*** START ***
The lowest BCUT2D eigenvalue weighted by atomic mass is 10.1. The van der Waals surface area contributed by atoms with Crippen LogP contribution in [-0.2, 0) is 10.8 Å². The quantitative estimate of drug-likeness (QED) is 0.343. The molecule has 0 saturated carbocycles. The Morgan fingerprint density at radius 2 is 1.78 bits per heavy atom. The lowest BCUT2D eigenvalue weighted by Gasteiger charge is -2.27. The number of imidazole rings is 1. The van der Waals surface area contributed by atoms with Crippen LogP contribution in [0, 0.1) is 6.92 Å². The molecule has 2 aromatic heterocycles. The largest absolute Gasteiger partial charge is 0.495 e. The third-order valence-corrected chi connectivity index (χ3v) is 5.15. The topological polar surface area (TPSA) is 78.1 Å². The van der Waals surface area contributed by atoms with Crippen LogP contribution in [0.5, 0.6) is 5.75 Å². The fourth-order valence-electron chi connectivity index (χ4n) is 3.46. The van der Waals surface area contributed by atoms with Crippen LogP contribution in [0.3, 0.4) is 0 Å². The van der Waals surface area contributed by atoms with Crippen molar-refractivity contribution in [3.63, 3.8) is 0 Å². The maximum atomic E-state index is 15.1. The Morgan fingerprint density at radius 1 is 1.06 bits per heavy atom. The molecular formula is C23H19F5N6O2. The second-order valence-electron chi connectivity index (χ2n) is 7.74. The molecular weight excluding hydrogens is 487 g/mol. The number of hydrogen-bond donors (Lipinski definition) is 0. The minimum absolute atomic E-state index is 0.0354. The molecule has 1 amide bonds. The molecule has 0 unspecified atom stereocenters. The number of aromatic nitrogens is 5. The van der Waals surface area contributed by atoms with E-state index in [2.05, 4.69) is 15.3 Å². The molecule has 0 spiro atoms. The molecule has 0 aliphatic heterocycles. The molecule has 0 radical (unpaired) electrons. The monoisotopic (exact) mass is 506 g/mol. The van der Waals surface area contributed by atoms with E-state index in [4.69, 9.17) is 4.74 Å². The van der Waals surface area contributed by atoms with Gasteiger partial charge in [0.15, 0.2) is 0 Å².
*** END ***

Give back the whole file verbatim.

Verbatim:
The lowest BCUT2D eigenvalue weighted by atomic mass is 10.1. The van der Waals surface area contributed by atoms with Crippen LogP contribution in [-0.2, 0) is 10.8 Å². The quantitative estimate of drug-likeness (QED) is 0.343. The molecule has 0 saturated carbocycles. The Morgan fingerprint density at radius 2 is 1.78 bits per heavy atom. The lowest BCUT2D eigenvalue weighted by Gasteiger charge is -2.27. The number of imidazole rings is 1. The van der Waals surface area contributed by atoms with Crippen LogP contribution in [0, 0.1) is 6.92 Å². The molecule has 2 aromatic heterocycles. The largest absolute Gasteiger partial charge is 0.495 e. The third-order valence-corrected chi connectivity index (χ3v) is 5.15. The topological polar surface area (TPSA) is 78.1 Å². The van der Waals surface area contributed by atoms with Crippen LogP contribution in [0.5, 0.6) is 5.75 Å². The fourth-order valence-electron chi connectivity index (χ4n) is 3.46. The van der Waals surface area contributed by atoms with Crippen LogP contribution in [0.3, 0.4) is 0 Å². The van der Waals surface area contributed by atoms with Crippen molar-refractivity contribution in [3.63, 3.8) is 0 Å². The maximum atomic E-state index is 15.1. The Morgan fingerprint density at radius 1 is 1.06 bits per heavy atom. The molecular formula is C23H19F5N6O2. The second-order valence-electron chi connectivity index (χ2n) is 7.74. The molecular weight excluding hydrogens is 487 g/mol. The number of hydrogen-bond donors (Lipinski definition) is 0. The minimum absolute atomic E-state index is 0.0354. The molecule has 1 amide bonds. The molecule has 0 unspecified atom stereocenters. The number of aromatic nitrogens is 5. The van der Waals surface area contributed by atoms with E-state index in [2.05, 4.69) is 15.3 Å². The molecule has 0 spiro atoms. The molecule has 0 aliphatic heterocycles. The molecule has 0 radical (unpaired) electrons. The monoisotopic (exact) mass is 506 g/mol. The van der Waals surface area contributed by atoms with E-state index in [4.69, 9.17) is 4.74 Å². The van der Waals surface area contributed by atoms with Gasteiger partial charge in [0.15, 0.2) is 0 Å².